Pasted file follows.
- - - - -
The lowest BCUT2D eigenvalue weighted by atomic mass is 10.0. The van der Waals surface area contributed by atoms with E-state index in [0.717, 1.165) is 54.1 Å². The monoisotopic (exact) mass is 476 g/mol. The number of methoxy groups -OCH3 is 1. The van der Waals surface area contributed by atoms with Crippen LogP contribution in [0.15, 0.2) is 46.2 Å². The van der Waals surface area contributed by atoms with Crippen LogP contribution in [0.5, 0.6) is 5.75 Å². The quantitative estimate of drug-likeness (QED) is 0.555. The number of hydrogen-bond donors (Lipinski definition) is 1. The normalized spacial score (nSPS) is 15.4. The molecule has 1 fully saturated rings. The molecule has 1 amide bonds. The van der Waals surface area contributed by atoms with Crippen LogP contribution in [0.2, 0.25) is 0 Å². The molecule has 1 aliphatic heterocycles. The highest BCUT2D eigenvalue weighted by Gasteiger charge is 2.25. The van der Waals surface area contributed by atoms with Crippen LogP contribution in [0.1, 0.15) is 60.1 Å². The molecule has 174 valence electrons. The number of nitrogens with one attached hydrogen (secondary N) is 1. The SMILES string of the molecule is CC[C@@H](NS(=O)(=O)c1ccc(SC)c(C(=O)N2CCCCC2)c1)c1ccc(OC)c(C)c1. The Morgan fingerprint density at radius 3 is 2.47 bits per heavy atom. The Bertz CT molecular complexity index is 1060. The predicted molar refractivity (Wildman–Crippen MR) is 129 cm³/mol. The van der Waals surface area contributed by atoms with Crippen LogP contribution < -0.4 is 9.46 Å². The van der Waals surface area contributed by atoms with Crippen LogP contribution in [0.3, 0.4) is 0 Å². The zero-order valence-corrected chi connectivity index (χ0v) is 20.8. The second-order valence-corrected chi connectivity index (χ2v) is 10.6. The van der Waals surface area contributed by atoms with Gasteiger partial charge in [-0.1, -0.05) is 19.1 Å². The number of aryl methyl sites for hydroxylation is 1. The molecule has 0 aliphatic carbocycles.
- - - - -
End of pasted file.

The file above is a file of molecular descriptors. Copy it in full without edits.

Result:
The lowest BCUT2D eigenvalue weighted by atomic mass is 10.0. The van der Waals surface area contributed by atoms with E-state index in [0.717, 1.165) is 54.1 Å². The monoisotopic (exact) mass is 476 g/mol. The number of methoxy groups -OCH3 is 1. The van der Waals surface area contributed by atoms with Crippen LogP contribution in [0.15, 0.2) is 46.2 Å². The van der Waals surface area contributed by atoms with Crippen LogP contribution in [0.5, 0.6) is 5.75 Å². The quantitative estimate of drug-likeness (QED) is 0.555. The number of hydrogen-bond donors (Lipinski definition) is 1. The normalized spacial score (nSPS) is 15.4. The molecule has 1 fully saturated rings. The molecule has 1 amide bonds. The van der Waals surface area contributed by atoms with Crippen LogP contribution in [0.2, 0.25) is 0 Å². The molecule has 1 aliphatic heterocycles. The highest BCUT2D eigenvalue weighted by Gasteiger charge is 2.25. The van der Waals surface area contributed by atoms with Crippen LogP contribution in [0.1, 0.15) is 60.1 Å². The molecule has 174 valence electrons. The number of nitrogens with one attached hydrogen (secondary N) is 1. The SMILES string of the molecule is CC[C@@H](NS(=O)(=O)c1ccc(SC)c(C(=O)N2CCCCC2)c1)c1ccc(OC)c(C)c1. The Morgan fingerprint density at radius 3 is 2.47 bits per heavy atom. The Bertz CT molecular complexity index is 1060. The predicted molar refractivity (Wildman–Crippen MR) is 129 cm³/mol. The van der Waals surface area contributed by atoms with Crippen LogP contribution < -0.4 is 9.46 Å². The van der Waals surface area contributed by atoms with Crippen LogP contribution in [0.3, 0.4) is 0 Å². The zero-order valence-corrected chi connectivity index (χ0v) is 20.8. The second-order valence-corrected chi connectivity index (χ2v) is 10.6. The van der Waals surface area contributed by atoms with Gasteiger partial charge in [-0.1, -0.05) is 19.1 Å². The number of aryl methyl sites for hydroxylation is 1. The molecule has 0 aliphatic carbocycles.